In the 1995-96 the equal proportions of all groups in manufacturing. There were larger proportions of ethnic groups in retail, health and social work.
Generally earn lower incomes then white population - 1995 average hourly incomes of full time employees 92% of white population.

Functionalist view - All inequality is necessary in society. If something exists in society it needs to exist - it has a function.
Patterson (1967)
Banton (1983)
Society needs to have some disadvantaged groups.

1. They can take the jobs the dominant groups do not want - low pay and bad conditions.
2. They can be scapegoated - blamed for social problems.
3. They enable the dominant groups to feel superior.
4. Eventually they will absorb the dominant norms and values of the host society and become assimilated.

New Right - Meritocracy

Peter Saunders (1996) - There s equality of opportunity and individual ability is rewarded. Your strengths and weaknesses rather than your ethnicity lead to your social position.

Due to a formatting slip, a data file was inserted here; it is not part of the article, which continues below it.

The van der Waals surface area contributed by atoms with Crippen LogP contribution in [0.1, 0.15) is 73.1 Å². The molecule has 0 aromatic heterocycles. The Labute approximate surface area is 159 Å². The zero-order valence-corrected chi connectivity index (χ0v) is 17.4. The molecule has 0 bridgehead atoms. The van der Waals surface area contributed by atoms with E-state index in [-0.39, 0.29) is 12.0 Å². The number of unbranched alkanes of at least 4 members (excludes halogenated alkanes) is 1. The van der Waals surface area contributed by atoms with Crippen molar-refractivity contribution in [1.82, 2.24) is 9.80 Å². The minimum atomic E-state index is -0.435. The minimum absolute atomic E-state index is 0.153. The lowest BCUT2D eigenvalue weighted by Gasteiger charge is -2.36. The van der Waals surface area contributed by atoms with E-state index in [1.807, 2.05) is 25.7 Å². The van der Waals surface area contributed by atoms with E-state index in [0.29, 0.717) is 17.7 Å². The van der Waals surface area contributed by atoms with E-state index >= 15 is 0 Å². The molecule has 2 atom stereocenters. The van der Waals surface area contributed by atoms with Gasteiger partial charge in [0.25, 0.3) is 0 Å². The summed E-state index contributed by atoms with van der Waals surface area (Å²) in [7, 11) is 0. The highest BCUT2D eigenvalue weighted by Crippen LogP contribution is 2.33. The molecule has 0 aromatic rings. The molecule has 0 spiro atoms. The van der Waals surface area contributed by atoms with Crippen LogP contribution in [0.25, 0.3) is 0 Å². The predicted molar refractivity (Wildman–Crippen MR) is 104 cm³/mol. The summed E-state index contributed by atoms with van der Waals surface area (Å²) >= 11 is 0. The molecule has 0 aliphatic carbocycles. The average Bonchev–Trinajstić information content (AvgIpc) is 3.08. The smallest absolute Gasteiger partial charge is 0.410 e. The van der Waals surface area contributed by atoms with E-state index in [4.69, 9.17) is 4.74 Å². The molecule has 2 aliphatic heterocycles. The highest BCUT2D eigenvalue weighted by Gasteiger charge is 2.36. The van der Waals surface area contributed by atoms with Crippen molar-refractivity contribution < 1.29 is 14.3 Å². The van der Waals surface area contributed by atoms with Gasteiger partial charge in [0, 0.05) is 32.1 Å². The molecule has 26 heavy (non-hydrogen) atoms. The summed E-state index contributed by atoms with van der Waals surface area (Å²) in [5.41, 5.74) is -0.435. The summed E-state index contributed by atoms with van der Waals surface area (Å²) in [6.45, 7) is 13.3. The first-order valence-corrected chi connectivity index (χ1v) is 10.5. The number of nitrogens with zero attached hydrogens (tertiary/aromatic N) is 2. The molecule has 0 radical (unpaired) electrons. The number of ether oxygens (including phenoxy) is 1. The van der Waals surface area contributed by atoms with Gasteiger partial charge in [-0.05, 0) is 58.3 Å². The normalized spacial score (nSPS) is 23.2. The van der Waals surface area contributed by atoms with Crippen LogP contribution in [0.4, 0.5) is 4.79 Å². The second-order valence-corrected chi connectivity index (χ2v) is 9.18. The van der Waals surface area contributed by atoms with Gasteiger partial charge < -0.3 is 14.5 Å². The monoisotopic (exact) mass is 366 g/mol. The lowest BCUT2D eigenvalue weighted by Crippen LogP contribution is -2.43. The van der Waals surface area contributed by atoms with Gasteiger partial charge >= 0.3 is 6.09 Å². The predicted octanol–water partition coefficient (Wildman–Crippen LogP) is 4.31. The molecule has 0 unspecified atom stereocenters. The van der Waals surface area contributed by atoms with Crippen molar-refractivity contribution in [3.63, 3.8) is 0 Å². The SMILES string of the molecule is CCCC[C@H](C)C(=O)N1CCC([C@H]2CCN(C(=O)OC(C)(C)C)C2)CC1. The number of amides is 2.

The Underclass
Disproportionately made up of ethnic minority groups - they are to blame rather than society or racism. Some groups fail to assimilate and develop a culture of poverty. Welfare dependency is a problem rather racism.

Weber - Labour market position

Class - Ethnic minorities are generally working class with over representation in the low paid, and the unemployed.

Status - the prestige and respect you get from others in society. Racism and discrimination cause the ethnic minorities to have low status.

Power - Ethnic minorities are under represented in the trade unions and in politics.


Murray and Mewsland blame the culture of some ethnic minorities for their poverty and unemployment. Claim they are work shy and welfare dependent. Surveys indicate their norms and values with regard to work are no different from mainstream society.

Rex and Tomlinson - Dual Labour Market Theory